How researchers are bringing AI-enabled radiology to rural India

Providing quality health services and screening to rural populations in a nation as large as India is extremely challenging:

  • 67 percent of the Indian population resides in rural areas;
  • 90 percent of medical imaging facilities are in cities;
  • And there are only three radiologists per million people in the country.

While educational health programmes have raised awareness of the importance of medical screening across India; this, in turn, has increased workloads for the few available radiologists, who are already over-burdened. As a result, radiologists have even less time to perform detailed diagnoses. The medical profession is in a race against time to improve the outlook for all Indians, and Artificial Intelligence (AI) may be the breakthrough it needs.

Enhancing screening with deep neural networks

Project MIRIAD, led by assistant professor Debdoot Sheet, is exploring ways in which deep neural networks (DNNs) can enhance AI-enabled radiological screening techniques to save lives and improve healthcare across the whole of India.

The challenge, Debdoot says, is how to handle the large-scale diversity across the variety of medical images, including x-rays, Computed Tomography (CT), Magnetic Resonance Imaging (MRI) and Whole Slide Images of Histopathology (WSI). There are also domain specifics into the nature of the image data, as well as the modality and organ-specific appearance of lesions and disease. “The number of channels in these images are not always being restricted to 1 (greyscale) or 3 (RGB colour). These factors complicate the object detection problem,” says Debdoot.

Despite these challenges, Project MIRIAD’s first major achievement has been the development of a deep neural compression engine for mammograms. And the team is also in the advanced stages with benchmarking existing DNNs for extensions to mammography and chest x-ray screening.

Deep learning-based compression

Inspired by deep learning-based compression for natural images, Debdoot’s team designed and trained a fully convolutional autoencoder-like model for diagnostically relevant feature-preserving lossy compression of mammograms.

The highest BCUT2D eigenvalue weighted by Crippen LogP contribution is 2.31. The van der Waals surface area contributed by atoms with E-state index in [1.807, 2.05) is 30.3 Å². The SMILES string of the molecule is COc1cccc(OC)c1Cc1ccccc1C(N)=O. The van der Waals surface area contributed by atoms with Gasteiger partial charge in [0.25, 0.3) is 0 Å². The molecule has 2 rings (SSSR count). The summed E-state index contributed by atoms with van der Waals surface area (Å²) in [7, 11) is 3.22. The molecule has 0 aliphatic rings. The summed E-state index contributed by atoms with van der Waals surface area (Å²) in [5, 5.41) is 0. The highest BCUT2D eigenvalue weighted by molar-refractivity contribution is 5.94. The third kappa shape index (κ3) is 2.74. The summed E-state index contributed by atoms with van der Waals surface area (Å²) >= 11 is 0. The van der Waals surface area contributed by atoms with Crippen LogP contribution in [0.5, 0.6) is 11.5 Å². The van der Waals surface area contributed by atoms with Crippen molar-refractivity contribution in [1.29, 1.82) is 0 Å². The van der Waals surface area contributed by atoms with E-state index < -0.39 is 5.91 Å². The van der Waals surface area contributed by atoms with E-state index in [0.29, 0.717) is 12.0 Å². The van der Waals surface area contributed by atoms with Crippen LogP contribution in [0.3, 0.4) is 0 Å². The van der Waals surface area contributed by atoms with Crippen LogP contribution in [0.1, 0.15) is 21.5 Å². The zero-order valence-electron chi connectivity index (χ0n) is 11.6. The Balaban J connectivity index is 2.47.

Using arithmetic coding for encapsulating a high amount of spatial redundancy in features for further high-density code packing, leading to variable bit length; the team demonstrated compression factors of >300× (0.04 bpp) on two different publicly-available digital mammography datasets using peak signal-to-noise ratio (pSNR), structural similarity (SSIM) index and domain adaptability tests between datasets.

The figure below shows the details of the architecture of the DNN the team utilised for the high-density compression of mammograms.

Figure 1. Technique for high-density compression of mammograms.

Supporting technologies

For training the DNNs, Debdoot’s team used the Intel® AI DevCloud running on the Intel® Xeon® Platinum 8160 and Intel® Xeon® Gold 6128 processors. The networks were implemented on PyTorch* with Intel® Math Kernel Library (Intel® MKL) and Intel® Math Kernel Library for Deep Neural Networks (Intel® MKL-DNN) bindings and Intel® Distribution for Python* 3.5.

Intel engineers helped the team achieve maximum optimisation, accelerating training of DNNs in mixed-precision datasets. Access to a range of software resources and a supportive network of developers were critical to this success.

For developers embarking on similar projects to Project MIRIAD, Getting started with Intel AI DevCloud provides a good introduction to Intel’s optimised software tools and reference platforms.

Opportunities for developers

The architectures and methods for learning-based radiological image compression and efficient radiological image screening have the potential to improve the outlook for all patients taking part in mass screening programmes. Consequently, there are many great opportunities for developers who can utilise AI to aid manufacturers of medical imaging and computer-aided detection and diagnostic (CADx) equipment.

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